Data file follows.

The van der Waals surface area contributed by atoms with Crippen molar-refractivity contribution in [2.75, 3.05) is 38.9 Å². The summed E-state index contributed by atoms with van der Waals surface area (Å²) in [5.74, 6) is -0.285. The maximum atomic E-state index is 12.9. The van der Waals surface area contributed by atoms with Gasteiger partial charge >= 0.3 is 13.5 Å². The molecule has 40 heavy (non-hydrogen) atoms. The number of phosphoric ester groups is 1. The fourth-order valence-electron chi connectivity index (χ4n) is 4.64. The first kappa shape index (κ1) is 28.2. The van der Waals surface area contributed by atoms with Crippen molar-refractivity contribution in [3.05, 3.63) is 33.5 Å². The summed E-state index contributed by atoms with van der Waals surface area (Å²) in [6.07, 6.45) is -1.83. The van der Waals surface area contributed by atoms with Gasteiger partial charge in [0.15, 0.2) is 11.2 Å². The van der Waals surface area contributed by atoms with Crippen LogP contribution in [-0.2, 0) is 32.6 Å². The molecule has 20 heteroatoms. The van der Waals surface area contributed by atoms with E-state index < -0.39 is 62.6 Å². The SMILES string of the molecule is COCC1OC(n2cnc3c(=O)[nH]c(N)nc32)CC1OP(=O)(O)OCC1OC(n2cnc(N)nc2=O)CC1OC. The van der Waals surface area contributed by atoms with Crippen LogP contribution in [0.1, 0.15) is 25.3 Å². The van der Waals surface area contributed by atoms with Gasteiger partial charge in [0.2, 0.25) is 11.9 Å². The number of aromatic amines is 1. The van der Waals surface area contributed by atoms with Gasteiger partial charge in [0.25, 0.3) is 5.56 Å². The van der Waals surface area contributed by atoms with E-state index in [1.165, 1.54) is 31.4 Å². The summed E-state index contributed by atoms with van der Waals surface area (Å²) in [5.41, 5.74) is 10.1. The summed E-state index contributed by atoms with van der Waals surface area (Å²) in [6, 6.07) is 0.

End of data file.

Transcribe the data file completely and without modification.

The van der Waals surface area contributed by atoms with Crippen molar-refractivity contribution in [2.75, 3.05) is 38.9 Å². The summed E-state index contributed by atoms with van der Waals surface area (Å²) in [5.74, 6) is -0.285. The maximum atomic E-state index is 12.9. The van der Waals surface area contributed by atoms with Gasteiger partial charge >= 0.3 is 13.5 Å². The molecule has 40 heavy (non-hydrogen) atoms. The number of phosphoric ester groups is 1. The fourth-order valence-electron chi connectivity index (χ4n) is 4.64. The first kappa shape index (κ1) is 28.2. The van der Waals surface area contributed by atoms with Crippen molar-refractivity contribution in [3.05, 3.63) is 33.5 Å². The summed E-state index contributed by atoms with van der Waals surface area (Å²) in [6.07, 6.45) is -1.83. The van der Waals surface area contributed by atoms with Gasteiger partial charge in [0.15, 0.2) is 11.2 Å². The van der Waals surface area contributed by atoms with Crippen LogP contribution in [-0.2, 0) is 32.6 Å². The molecule has 20 heteroatoms. The van der Waals surface area contributed by atoms with E-state index < -0.39 is 62.6 Å². The SMILES string of the molecule is COCC1OC(n2cnc3c(=O)[nH]c(N)nc32)CC1OP(=O)(O)OCC1OC(n2cnc(N)nc2=O)CC1OC. The van der Waals surface area contributed by atoms with Crippen LogP contribution in [0.1, 0.15) is 25.3 Å². The van der Waals surface area contributed by atoms with Gasteiger partial charge in [0.2, 0.25) is 11.9 Å². The number of aromatic amines is 1. The van der Waals surface area contributed by atoms with Gasteiger partial charge in [0.25, 0.3) is 5.56 Å². The van der Waals surface area contributed by atoms with E-state index in [1.165, 1.54) is 31.4 Å². The summed E-state index contributed by atoms with van der Waals surface area (Å²) in [5.41, 5.74) is 10.1. The summed E-state index contributed by atoms with van der Waals surface area (Å²) in [6, 6.07) is 0.